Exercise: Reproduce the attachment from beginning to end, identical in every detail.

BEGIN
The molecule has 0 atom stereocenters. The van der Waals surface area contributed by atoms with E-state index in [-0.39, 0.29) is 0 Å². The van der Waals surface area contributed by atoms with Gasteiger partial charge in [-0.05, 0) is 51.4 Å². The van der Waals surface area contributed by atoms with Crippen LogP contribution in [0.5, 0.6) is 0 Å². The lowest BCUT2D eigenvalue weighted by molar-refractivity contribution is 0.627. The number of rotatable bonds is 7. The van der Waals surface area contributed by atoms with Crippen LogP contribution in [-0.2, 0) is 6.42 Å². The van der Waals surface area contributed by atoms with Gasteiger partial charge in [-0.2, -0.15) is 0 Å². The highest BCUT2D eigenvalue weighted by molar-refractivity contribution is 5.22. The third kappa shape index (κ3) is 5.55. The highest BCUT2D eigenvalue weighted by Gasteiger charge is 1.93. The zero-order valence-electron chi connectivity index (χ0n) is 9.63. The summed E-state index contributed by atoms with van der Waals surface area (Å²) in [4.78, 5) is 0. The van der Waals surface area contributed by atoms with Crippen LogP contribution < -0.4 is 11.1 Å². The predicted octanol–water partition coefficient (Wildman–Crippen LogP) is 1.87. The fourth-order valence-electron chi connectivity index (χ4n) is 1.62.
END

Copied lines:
The molecule has 0 atom stereocenters. The van der Waals surface area contributed by atoms with E-state index in [-0.39, 0.29) is 0 Å². The van der Waals surface area contributed by atoms with Gasteiger partial charge in [-0.05, 0) is 51.4 Å². The van der Waals surface area contributed by atoms with Crippen LogP contribution in [0.5, 0.6) is 0 Å². The lowest BCUT2D eigenvalue weighted by molar-refractivity contribution is 0.627. The number of rotatable bonds is 7. The van der Waals surface area contributed by atoms with Crippen LogP contribution in [-0.2, 0) is 6.42 Å². The van der Waals surface area contributed by atoms with Gasteiger partial charge in [-0.2, -0.15) is 0 Å². The highest BCUT2D eigenvalue weighted by molar-refractivity contribution is 5.22. The third kappa shape index (κ3) is 5.55. The highest BCUT2D eigenvalue weighted by Gasteiger charge is 1.93. The zero-order valence-electron chi connectivity index (χ0n) is 9.63. The summed E-state index contributed by atoms with van der Waals surface area (Å²) in [4.78, 5) is 0. The van der Waals surface area contributed by atoms with Crippen LogP contribution < -0.4 is 11.1 Å². The predicted octanol–water partition coefficient (Wildman–Crippen LogP) is 1.87. The fourth-order valence-electron chi connectivity index (χ4n) is 1.62.